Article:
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An endoscopy (upper gastrointestinal endoscopy) is a test which allows a doctor to look at the lining of the oesophagus (gullet), stomach and duodenum. It is carried out under local anaesthesia spray / sedation and patients do not usually remember having it done afterwards. An endoscope is a long flexible tube (the thickness of a little finger) with a bright light at the end. In some cases biopsies (small pieces of tissue) may be taken with tiny forceps and sent to the laboratory. Taking biopsies is painless and is very safe.



Please continue to take any essential drugs such as steroids or heart tablets as usual on the day of the procedure. If you are on treatment for diabetes or take anticoagulants (Warfarin) you will be given the necessary instructions at the time of booking the test.



To allow a clear view the stomach must be completely empty, so it is important that you do not eat or drink anything for at least 6 hours before the test.



On arrival at the department the doctor will explain the test and ask you to sign a consent form agreeing for the test to be carried out. Do not be afraid to ask any questions or state any worries that you may have about the test. At this time please inform the nurse or doctor if you have any allergies or have had bad reactions to any previous tests. Inform the nurse of any medication that you may be taking.



The nurse will ask you to remove any dentures. No clothing needs to be removed, but loose fitting clothes are best to wear during the test. You will be asked to lie on your left hand side on a comfortable couch. A small probe will be applied to your finger so as to monitor your pulse. The nurse will stay with you throughout. The doctor may give an injection into your arm to make you feel sleepy and relaxed.

Some patients prefer to have their endoscopy done without the sedative injection. If you require this please let the nurse know when you arrive at the endoscopy unit. Instead of giving an injection you will be given a throat spray which will numb the back of the throat. The advantage of not having a sedation is that you don't need an escort to take you home afterwards and you can drive and go about your normal activities immediately after the test. The disadvantages are that you cannot eat or drink until the throat spray has worn off (usually 1 hour) and of course you will be aware of the whole procedure which may be a little uncomfortable.



A plastic mouthpiece will be placed gently between your gums, or teeth, in order to keep your mouth open. The doctor passes the endoscope (tube) through this mouthpiece and into your stomach. Should you have a lot of saliva in your mouth the nurse will clear it using a small suction tube. When the examination is finished the tube is removed quickly and easily. The procedure will last approximately 15 minutes.



You will stay in our recovery room where a nurse will look after you for about one hour when you have finally recovered refreshments will be offered. Any discomfort will soon settle and no medication is needed.


You require someone to come with you for the procedure. This escort must remain in the department whilst you are haying your endoscopy and then must take home afterwards and stay with you for 24 hours. They do not actually go into the endoscopy room with you when you have your procedure. Sedation lasts longer than you think. It is important that if you have been given an injection you should NOT: DRIVE A CAR, OPERATE MACHINERY, DRINK ALCOHOL, or SIGN ANY LEGAL DOCUMENTS for the next 24 hours. You may also suffer from forgetfulness. You should rest quietly for the remainder of the day.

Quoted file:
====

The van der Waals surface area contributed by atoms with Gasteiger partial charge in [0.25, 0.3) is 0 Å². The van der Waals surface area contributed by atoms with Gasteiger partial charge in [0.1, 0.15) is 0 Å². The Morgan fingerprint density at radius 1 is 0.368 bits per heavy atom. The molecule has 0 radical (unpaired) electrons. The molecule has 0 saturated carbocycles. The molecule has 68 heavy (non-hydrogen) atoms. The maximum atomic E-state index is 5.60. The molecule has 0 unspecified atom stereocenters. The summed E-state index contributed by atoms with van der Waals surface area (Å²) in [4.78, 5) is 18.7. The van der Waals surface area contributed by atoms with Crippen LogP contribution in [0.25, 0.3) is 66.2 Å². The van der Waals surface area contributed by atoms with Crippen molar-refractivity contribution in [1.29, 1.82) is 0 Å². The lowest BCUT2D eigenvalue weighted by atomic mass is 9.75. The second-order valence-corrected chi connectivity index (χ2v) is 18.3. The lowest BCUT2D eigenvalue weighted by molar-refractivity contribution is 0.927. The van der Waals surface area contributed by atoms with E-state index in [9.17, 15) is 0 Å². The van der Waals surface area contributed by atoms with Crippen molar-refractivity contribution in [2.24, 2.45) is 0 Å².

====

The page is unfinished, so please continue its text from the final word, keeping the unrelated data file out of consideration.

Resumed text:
The endoscopy report will be ready in an hours time.. If biopsies have been taken these will take a few days to process.


Video Esophagogastroduodenoscopy is adiagnostic endoscopic procedure that visualizes the upper part of the gastrointestinal tractup to the duodenum. It is considered a minimally invasive procedure since it does not require an incision into one of the major body cavities and does not require any significant recovery after the procedure (unless sedation or anesthesia has been used


· Unexplained anemia (usually along with a colonoscopy)
· Upper gastrointestinal bleeding as evidenced by hematemesis or malena
· Persistent dyspepsia in patients over the age of 45 years
· Heartburn and chronic acid reflux - this can lead to a precancerous lesion called Barrett's esophagus
· Persistent vomiting
· Dysphagia - difficulty in swallowing
· Odynophagia - painful swallowing
· Persistent nausea

· Surveillance of Barrett's esophagus
· Surveillance of gastric ulcer or duodenal ulcer
· Occasionally after gastric surgery

Confirmation of diagnosis/biopsy
· Abnormal barium swallow or barium meal
· Confirmation of celiac disease (via biopsy)

· Treatment (banding/sclerotherapy) of esophageal varices
· Injection therapy (e.g. epinephrine in bleeding lesions)
· Cutting off of larger pieces of tissue with a snare device (e.g. polyps, endoscopic mucosal resection)
· Application of cautery to tissues
· Removal of foreign bodies (e.g. food) that have been ingested
· Tamponade of bleeding esophageal varices with a balloon
· Application of photodynamic therapy for treatment of esophageal malignancies
· Endoscopic drainage of pancreatic pseudocyst
· Tightening the lower esophageal sphincter
· Dilating or stenting of stenosis or achalasia
· Percutaneous endoscopic gastrostomy (feeding tube placement)




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